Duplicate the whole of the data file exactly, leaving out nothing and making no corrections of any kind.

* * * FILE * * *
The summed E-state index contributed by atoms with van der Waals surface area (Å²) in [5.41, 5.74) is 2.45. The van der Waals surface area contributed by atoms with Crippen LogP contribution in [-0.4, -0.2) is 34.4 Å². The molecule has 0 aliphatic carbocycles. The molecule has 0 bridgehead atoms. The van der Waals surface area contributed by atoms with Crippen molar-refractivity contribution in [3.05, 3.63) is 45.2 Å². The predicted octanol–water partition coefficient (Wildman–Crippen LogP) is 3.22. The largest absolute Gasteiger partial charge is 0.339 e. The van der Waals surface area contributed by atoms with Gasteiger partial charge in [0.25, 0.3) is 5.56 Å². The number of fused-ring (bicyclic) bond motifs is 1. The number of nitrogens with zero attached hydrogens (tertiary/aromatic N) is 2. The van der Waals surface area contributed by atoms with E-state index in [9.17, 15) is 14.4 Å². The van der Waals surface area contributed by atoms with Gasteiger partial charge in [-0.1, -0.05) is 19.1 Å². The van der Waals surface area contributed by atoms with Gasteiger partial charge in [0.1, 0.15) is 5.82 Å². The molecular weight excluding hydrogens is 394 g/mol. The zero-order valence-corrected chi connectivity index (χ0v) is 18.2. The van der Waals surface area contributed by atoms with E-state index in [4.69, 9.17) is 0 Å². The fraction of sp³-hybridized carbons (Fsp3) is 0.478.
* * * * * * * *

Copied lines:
The summed E-state index contributed by atoms with van der Waals surface area (Å²) in [5.41, 5.74) is 2.45. The van der Waals surface area contributed by atoms with Crippen LogP contribution in [-0.4, -0.2) is 34.4 Å². The molecule has 0 aliphatic carbocycles. The molecule has 0 bridgehead atoms. The van der Waals surface area contributed by atoms with Crippen molar-refractivity contribution in [3.05, 3.63) is 45.2 Å². The predicted octanol–water partition coefficient (Wildman–Crippen LogP) is 3.22. The largest absolute Gasteiger partial charge is 0.339 e. The van der Waals surface area contributed by atoms with Gasteiger partial charge in [0.25, 0.3) is 5.56 Å². The number of fused-ring (bicyclic) bond motifs is 1. The number of nitrogens with zero attached hydrogens (tertiary/aromatic N) is 2. The van der Waals surface area contributed by atoms with E-state index in [9.17, 15) is 14.4 Å². The van der Waals surface area contributed by atoms with Gasteiger partial charge in [-0.1, -0.05) is 19.1 Å². The van der Waals surface area contributed by atoms with Gasteiger partial charge in [0.1, 0.15) is 5.82 Å². The molecular weight excluding hydrogens is 394 g/mol. The zero-order valence-corrected chi connectivity index (χ0v) is 18.2. The van der Waals surface area contributed by atoms with E-state index in [4.69, 9.17) is 0 Å². The fraction of sp³-hybridized carbons (Fsp3) is 0.478.